CHAMPAIGN – Immigration courts in central Illinois are struggling to effectively represent people who only speak an indigenous Mayan language.
About 550 people in the Champaign-Urbana area speak the language, called Q’anjob’al, The Chicago Tribune reported. Q’anjob’al is one of Guatemala’s more than 20 indigenous Mayan languages.
The National Immigrant Justice Center said there’s been an increase in Q’anjob’al-speaking immigrants over the past eight months.
The language was the 17th most popular language in immigration courts across the U.S. in 2016, up from 25th place two years before, according to Department of Justice statistics. Two other indigenous Mayan languages – Mam and Quiche – were in the list’s top 10.
Ashley Huebner, an attorney at the National Immigrant Justice Center in Chicago – a program with the Heartland Alliance that provides legal assistance to immigrants – said the lack of interpreters impedes attorneys’ “ability to fully represent these individuals and for these individuals to have access to protection.”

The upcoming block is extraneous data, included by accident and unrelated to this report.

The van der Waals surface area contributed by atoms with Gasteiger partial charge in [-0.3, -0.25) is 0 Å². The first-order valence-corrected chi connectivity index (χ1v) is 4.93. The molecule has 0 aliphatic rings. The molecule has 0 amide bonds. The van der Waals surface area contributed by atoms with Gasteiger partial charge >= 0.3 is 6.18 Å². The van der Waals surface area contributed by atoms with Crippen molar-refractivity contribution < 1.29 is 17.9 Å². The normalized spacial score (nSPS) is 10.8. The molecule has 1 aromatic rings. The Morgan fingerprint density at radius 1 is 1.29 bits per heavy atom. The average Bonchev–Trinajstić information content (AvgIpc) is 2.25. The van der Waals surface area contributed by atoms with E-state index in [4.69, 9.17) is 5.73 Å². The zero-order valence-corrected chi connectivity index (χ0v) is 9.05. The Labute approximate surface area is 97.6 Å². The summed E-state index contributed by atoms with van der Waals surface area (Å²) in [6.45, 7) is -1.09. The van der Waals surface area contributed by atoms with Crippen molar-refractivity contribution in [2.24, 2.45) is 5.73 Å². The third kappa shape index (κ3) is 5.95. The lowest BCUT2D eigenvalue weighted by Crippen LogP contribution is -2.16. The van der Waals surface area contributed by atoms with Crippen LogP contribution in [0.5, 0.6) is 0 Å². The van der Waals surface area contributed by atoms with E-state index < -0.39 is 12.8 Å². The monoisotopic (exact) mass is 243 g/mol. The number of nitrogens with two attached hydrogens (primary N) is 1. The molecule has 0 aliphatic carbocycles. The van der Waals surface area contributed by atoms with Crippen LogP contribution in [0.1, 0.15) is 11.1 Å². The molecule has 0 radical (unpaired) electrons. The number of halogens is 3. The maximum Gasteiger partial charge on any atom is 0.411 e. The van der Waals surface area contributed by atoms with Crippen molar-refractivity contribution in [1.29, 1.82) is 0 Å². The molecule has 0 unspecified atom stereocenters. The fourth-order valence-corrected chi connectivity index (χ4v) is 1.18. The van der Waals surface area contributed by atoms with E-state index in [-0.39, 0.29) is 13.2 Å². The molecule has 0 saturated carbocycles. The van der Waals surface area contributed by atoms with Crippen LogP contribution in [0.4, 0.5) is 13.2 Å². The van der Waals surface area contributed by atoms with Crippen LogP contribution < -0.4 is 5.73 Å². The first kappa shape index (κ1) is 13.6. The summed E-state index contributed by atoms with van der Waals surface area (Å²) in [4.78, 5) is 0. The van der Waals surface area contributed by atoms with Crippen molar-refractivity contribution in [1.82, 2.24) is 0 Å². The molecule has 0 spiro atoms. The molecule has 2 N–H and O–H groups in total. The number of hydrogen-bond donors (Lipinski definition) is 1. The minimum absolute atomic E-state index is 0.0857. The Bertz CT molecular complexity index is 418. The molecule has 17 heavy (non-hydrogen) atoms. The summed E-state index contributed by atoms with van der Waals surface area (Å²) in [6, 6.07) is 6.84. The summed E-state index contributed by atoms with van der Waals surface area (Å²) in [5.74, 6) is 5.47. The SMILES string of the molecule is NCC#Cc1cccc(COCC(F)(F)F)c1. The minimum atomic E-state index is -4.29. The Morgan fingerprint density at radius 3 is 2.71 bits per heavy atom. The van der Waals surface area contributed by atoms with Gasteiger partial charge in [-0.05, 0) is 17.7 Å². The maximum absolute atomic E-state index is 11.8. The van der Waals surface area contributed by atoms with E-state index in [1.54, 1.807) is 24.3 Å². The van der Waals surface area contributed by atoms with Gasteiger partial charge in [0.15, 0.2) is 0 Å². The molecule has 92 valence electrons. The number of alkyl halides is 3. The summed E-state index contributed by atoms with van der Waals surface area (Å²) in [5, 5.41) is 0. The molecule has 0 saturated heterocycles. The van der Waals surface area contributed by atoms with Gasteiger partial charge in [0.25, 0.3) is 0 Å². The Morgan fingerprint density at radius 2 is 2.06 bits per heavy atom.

“When we don’t have a decent interpreter who can communicate with them, and then you know you have to rely on a family member or someone in the community and you’re asking these questions about prior gender violence or family violence, you’re not necessarily going to get the correct information or the full picture,” she said.
The government is required to provide interpreters for defendants in immigration court hearings. Interpreters for the Mayan language often are flown in from other parts of the U.S.
Sometimes, two interpreters are required, or an interpreter offers their services over the phone instead of in person.
Hillary Richardson, a staff attorney at the National Immigrant Justice Center, once found a DJ in Guatemala to translate for a client over Skype.
“There is a Guatemalan community in Chicago, but as far as being able to find anyone who speaks Q’anjob’al and Spanish or Q’anjob’al and English to be able to help, it’s been difficult,” Richardson said.